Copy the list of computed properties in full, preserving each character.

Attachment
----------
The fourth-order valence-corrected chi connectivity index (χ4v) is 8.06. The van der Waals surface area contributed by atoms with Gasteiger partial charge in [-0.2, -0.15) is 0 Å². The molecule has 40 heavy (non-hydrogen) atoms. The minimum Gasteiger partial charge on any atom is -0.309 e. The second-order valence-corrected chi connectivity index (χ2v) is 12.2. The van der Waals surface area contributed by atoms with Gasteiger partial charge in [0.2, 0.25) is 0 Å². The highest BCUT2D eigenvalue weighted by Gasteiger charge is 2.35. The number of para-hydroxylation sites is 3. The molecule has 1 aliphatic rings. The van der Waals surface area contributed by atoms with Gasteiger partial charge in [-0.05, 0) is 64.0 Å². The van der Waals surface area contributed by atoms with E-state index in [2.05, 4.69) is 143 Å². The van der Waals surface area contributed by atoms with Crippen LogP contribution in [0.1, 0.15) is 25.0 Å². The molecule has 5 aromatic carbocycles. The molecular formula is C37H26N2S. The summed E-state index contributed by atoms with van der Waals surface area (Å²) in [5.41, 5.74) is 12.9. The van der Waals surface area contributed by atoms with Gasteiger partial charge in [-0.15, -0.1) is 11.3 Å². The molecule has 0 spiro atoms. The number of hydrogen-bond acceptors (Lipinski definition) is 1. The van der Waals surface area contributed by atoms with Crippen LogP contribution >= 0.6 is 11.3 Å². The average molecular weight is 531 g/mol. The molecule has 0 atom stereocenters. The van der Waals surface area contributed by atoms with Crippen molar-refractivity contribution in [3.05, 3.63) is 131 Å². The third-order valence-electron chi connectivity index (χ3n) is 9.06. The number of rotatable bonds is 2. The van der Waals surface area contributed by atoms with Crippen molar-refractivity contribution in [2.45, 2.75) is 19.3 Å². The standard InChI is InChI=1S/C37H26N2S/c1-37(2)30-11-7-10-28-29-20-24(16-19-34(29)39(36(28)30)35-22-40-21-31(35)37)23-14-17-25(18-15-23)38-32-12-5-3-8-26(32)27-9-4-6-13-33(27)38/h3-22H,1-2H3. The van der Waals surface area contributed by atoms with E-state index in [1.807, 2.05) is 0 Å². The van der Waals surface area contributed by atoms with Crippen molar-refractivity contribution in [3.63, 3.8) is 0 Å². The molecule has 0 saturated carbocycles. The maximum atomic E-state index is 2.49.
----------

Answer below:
The fourth-order valence-corrected chi connectivity index (χ4v) is 8.06. The van der Waals surface area contributed by atoms with Gasteiger partial charge in [-0.2, -0.15) is 0 Å². The molecule has 40 heavy (non-hydrogen) atoms. The minimum Gasteiger partial charge on any atom is -0.309 e. The second-order valence-corrected chi connectivity index (χ2v) is 12.2. The van der Waals surface area contributed by atoms with Gasteiger partial charge in [0.2, 0.25) is 0 Å². The highest BCUT2D eigenvalue weighted by Gasteiger charge is 2.35. The number of para-hydroxylation sites is 3. The molecule has 1 aliphatic rings. The van der Waals surface area contributed by atoms with Gasteiger partial charge in [-0.05, 0) is 64.0 Å². The van der Waals surface area contributed by atoms with E-state index in [2.05, 4.69) is 143 Å². The van der Waals surface area contributed by atoms with Crippen LogP contribution in [0.1, 0.15) is 25.0 Å². The molecule has 5 aromatic carbocycles. The molecular formula is C37H26N2S. The summed E-state index contributed by atoms with van der Waals surface area (Å²) in [5.41, 5.74) is 12.9. The van der Waals surface area contributed by atoms with Gasteiger partial charge in [-0.15, -0.1) is 11.3 Å². The molecule has 0 spiro atoms. The number of hydrogen-bond acceptors (Lipinski definition) is 1. The van der Waals surface area contributed by atoms with Crippen LogP contribution >= 0.6 is 11.3 Å². The average molecular weight is 531 g/mol. The molecule has 0 atom stereocenters. The van der Waals surface area contributed by atoms with Crippen molar-refractivity contribution in [3.05, 3.63) is 131 Å². The third-order valence-electron chi connectivity index (χ3n) is 9.06. The number of rotatable bonds is 2. The van der Waals surface area contributed by atoms with Crippen molar-refractivity contribution in [2.45, 2.75) is 19.3 Å². The standard InChI is InChI=1S/C37H26N2S/c1-37(2)30-11-7-10-28-29-20-24(16-19-34(29)39(36(28)30)35-22-40-21-31(35)37)23-14-17-25(18-15-23)38-32-12-5-3-8-26(32)27-9-4-6-13-33(27)38/h3-22H,1-2H3. The van der Waals surface area contributed by atoms with E-state index in [1.807, 2.05) is 0 Å². The van der Waals surface area contributed by atoms with Crippen molar-refractivity contribution in [3.63, 3.8) is 0 Å². The molecule has 0 saturated carbocycles. The maximum atomic E-state index is 2.49.